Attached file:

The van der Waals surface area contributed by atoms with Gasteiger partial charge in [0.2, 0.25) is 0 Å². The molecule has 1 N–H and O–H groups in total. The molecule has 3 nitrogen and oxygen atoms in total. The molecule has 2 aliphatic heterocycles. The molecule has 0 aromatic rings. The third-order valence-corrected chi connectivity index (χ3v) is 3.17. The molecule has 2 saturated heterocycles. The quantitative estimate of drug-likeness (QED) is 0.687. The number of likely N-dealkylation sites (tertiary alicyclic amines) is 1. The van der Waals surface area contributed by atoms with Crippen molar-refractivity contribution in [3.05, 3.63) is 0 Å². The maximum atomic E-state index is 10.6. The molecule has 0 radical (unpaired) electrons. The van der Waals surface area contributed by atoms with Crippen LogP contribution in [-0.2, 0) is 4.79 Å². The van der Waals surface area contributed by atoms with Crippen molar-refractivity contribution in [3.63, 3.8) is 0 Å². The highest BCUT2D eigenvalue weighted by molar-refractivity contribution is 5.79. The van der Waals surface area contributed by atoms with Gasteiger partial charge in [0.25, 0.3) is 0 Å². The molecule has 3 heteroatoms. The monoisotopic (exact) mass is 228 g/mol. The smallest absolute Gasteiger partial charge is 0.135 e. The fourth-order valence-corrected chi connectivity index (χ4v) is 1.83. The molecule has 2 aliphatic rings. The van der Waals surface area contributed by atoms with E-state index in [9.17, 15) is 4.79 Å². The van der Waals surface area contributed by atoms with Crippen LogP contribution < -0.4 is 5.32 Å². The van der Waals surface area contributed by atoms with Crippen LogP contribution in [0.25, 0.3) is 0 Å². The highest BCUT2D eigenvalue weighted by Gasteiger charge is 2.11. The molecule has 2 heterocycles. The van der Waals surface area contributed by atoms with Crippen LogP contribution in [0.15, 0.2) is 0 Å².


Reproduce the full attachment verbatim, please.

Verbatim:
The van der Waals surface area contributed by atoms with Gasteiger partial charge in [0.2, 0.25) is 0 Å². The molecule has 1 N–H and O–H groups in total. The molecule has 3 nitrogen and oxygen atoms in total. The molecule has 2 aliphatic heterocycles. The molecule has 0 aromatic rings. The third-order valence-corrected chi connectivity index (χ3v) is 3.17. The molecule has 2 saturated heterocycles. The quantitative estimate of drug-likeness (QED) is 0.687. The number of likely N-dealkylation sites (tertiary alicyclic amines) is 1. The van der Waals surface area contributed by atoms with Crippen molar-refractivity contribution in [3.05, 3.63) is 0 Å². The maximum atomic E-state index is 10.6. The molecule has 0 radical (unpaired) electrons. The van der Waals surface area contributed by atoms with Crippen LogP contribution in [-0.2, 0) is 4.79 Å². The van der Waals surface area contributed by atoms with Crippen molar-refractivity contribution in [3.63, 3.8) is 0 Å². The highest BCUT2D eigenvalue weighted by molar-refractivity contribution is 5.79. The van der Waals surface area contributed by atoms with Gasteiger partial charge in [0.25, 0.3) is 0 Å². The molecule has 3 heteroatoms. The monoisotopic (exact) mass is 228 g/mol. The smallest absolute Gasteiger partial charge is 0.135 e. The fourth-order valence-corrected chi connectivity index (χ4v) is 1.83. The molecule has 2 aliphatic rings. The van der Waals surface area contributed by atoms with E-state index in [9.17, 15) is 4.79 Å². The van der Waals surface area contributed by atoms with Crippen LogP contribution < -0.4 is 5.32 Å². The van der Waals surface area contributed by atoms with Crippen LogP contribution in [0.25, 0.3) is 0 Å². The highest BCUT2D eigenvalue weighted by Gasteiger charge is 2.11. The molecule has 2 heterocycles. The van der Waals surface area contributed by atoms with Crippen LogP contribution in [0.15, 0.2) is 0 Å².